Microsoft Surface: Cheat Sheet

Updated: Microsoft's new tablets - all you need to know.

Microsoft designed the Surface itself, which suggests it lost confidence in its partners' ability to produce a successful tablet. Photo: Josh Lowensohn/CNET News

OK, let's get under the surface of Surface...

Surface is Microsoft's most ambitious attempt to crack the tablet market - and provide a proper rival to Apple's iPad. Surface should not to be confused with the Microsoft's tabletop touchscreen computing offering also previously known as Surface - which is now known as PixelSense.

What's so exciting about Surface?

Possibly the most important thing about Surface is that Microsoft has taken charge of both the software and the hardware and is keen to point out that Surface is "conceived, designed and engineered entirely by Microsoft employees".

Microsoft has designed its own hardware before of course, in the form of the Xbox and, er, the Zune, but mostly leaves hardware design to its partners.

That Microsoft has felt the need to step in with its own design suggests it has finally lost patience with the uninspired tablets its partners have released - and which have signally failed to trouble the iPad. It also reflects how important Microsoft thinks the tablet market will be in the post-PC future, especially as it arrives at the same time as Windows 8.

Tell me about the specs

The first thing to point out is that Surface comes in two flavours - one with an ARM processor running Windows RT, a slimmed-down version of Windows 8, and one with an Intel core processor, running Windows 8 Pro.

Surface for Windows RT will release at the same time as Windows 8, while the Windows 8 Pro model will be available about 90 days later. The Windows RT Surface goes on sale later this week, 26 October, which means the Pro model should arrive sometime in early 2013.

Surface for Windows RT weighs in at 676g and is 9.3mm thick - enough for a standard USB as well as Micro SD. It comes with Office 15 Apps and in 32GB and 64GB options. Surface for Windows 8 Pro is heavier at 903g and thicker at 13.5mm and comes in 64GB and 128GB versions.

Tell me more about the hardware

The tablets have a 10.6-inch, 16:9 widescreen HD display and come with two cameras - a front-facing camera and a rear one angled at 22 degrees to allow users to record events hands-free when using the tablet's integrated stand.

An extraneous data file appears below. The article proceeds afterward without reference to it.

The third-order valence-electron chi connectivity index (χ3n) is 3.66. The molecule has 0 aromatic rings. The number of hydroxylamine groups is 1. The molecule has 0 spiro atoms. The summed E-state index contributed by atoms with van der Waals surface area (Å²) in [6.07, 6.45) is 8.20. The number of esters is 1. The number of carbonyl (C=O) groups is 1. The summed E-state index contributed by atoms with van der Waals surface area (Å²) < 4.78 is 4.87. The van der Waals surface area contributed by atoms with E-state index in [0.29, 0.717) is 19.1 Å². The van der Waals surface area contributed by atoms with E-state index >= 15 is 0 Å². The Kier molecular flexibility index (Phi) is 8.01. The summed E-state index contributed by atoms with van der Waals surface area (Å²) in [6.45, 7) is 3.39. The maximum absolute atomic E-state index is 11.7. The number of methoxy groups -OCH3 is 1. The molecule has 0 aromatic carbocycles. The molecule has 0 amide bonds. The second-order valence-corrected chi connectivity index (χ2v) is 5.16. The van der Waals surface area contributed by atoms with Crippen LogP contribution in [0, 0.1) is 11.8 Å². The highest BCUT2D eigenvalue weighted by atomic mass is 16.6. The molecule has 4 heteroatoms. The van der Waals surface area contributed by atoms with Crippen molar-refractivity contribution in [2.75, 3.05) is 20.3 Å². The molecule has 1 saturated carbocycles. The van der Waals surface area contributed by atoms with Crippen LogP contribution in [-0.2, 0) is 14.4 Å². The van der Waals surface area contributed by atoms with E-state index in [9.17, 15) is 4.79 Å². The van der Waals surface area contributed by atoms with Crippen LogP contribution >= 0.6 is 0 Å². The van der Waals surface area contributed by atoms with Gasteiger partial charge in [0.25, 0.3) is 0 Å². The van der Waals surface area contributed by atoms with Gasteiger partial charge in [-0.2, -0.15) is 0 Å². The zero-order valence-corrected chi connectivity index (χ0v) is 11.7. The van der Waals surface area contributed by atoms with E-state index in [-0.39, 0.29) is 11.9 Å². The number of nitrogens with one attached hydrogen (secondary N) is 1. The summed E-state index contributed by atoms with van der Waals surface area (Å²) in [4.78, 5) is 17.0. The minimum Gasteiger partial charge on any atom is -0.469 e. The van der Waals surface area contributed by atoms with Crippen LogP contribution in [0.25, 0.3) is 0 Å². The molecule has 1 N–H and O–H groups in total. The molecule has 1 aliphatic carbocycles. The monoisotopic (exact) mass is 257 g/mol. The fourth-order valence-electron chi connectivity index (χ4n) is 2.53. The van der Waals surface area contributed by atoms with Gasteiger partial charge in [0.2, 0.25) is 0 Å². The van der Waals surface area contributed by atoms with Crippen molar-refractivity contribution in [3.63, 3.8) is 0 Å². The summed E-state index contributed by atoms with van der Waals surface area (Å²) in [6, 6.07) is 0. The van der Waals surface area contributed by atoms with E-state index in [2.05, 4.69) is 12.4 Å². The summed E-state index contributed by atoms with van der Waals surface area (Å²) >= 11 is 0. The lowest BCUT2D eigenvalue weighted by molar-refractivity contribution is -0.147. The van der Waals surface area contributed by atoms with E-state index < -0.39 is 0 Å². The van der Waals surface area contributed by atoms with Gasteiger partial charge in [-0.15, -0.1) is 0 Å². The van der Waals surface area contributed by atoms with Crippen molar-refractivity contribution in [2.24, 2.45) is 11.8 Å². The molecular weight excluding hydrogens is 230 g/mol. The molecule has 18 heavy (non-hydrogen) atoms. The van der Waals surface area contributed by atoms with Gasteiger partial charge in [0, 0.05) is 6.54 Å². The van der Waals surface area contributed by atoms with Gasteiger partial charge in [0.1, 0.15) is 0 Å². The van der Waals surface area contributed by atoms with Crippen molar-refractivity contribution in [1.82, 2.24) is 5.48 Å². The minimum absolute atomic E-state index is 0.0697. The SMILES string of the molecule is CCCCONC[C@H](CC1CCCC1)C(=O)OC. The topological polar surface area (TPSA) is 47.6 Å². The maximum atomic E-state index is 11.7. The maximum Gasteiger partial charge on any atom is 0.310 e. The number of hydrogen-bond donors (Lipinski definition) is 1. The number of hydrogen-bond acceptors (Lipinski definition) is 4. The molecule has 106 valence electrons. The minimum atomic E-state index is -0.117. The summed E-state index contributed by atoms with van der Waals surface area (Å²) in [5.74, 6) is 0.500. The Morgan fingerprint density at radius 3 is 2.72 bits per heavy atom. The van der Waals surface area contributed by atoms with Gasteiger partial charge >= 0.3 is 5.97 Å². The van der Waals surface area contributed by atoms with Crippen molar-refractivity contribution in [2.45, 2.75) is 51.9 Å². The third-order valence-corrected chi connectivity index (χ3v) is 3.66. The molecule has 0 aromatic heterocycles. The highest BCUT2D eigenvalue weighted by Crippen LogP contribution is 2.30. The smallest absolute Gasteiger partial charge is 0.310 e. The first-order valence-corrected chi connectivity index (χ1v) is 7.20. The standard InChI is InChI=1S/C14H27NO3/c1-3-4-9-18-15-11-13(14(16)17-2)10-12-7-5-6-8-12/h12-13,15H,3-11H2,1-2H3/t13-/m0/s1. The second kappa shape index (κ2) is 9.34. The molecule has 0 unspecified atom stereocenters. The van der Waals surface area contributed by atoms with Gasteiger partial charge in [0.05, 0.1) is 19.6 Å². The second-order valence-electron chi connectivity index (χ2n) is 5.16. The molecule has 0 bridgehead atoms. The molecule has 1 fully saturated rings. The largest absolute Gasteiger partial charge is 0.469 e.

Some elements of the design have created a bit of excitement, most notably the Touch Cover, a 3mm-thick magnetic cover that doubles as a pressure-sensitive keyboard. There is also the 5mm-thick Type Cover, which has moving keys for a more traditional typing feel. The tablet's stand frees users from having to hold the device while watching movies, for example.

So why two models?

Microsoft is aiming at the business and consumer markets, which have very different requirements. And there is one important difference between the Windows RT and Windows 8 Pro devices: Windows RT machines will only run new Windows 8 apps and won't be able to run older software.

Now that lack of backwards-compatibility clearly hasn't hurt the iPad. But it means the success of the Windows RT device will be tied to how many developers build Windows 8 apps, just as part of the reason for the success of the iPad is the vibrant ecosystem of developers building for the platform.

So how much is it going to cost me?

Microsoft previously said pricing would be "competitive with a comparable ARM tablet or Intel Ultrabook-class PCs".

Now the Surface RT pricing is in. It's being sold in three packages – the 32GB tablet on its own for $499/£399, the 32GB model with a Touch Cover for $599/£479 and a 64GB version with Touch Cover for $699/£559. The Type Cover is another $129.99 /£109.99. That means the Surface RT is coming in at pretty much the same price as the iPad – and more expensive than something like the Galaxy Tab 2.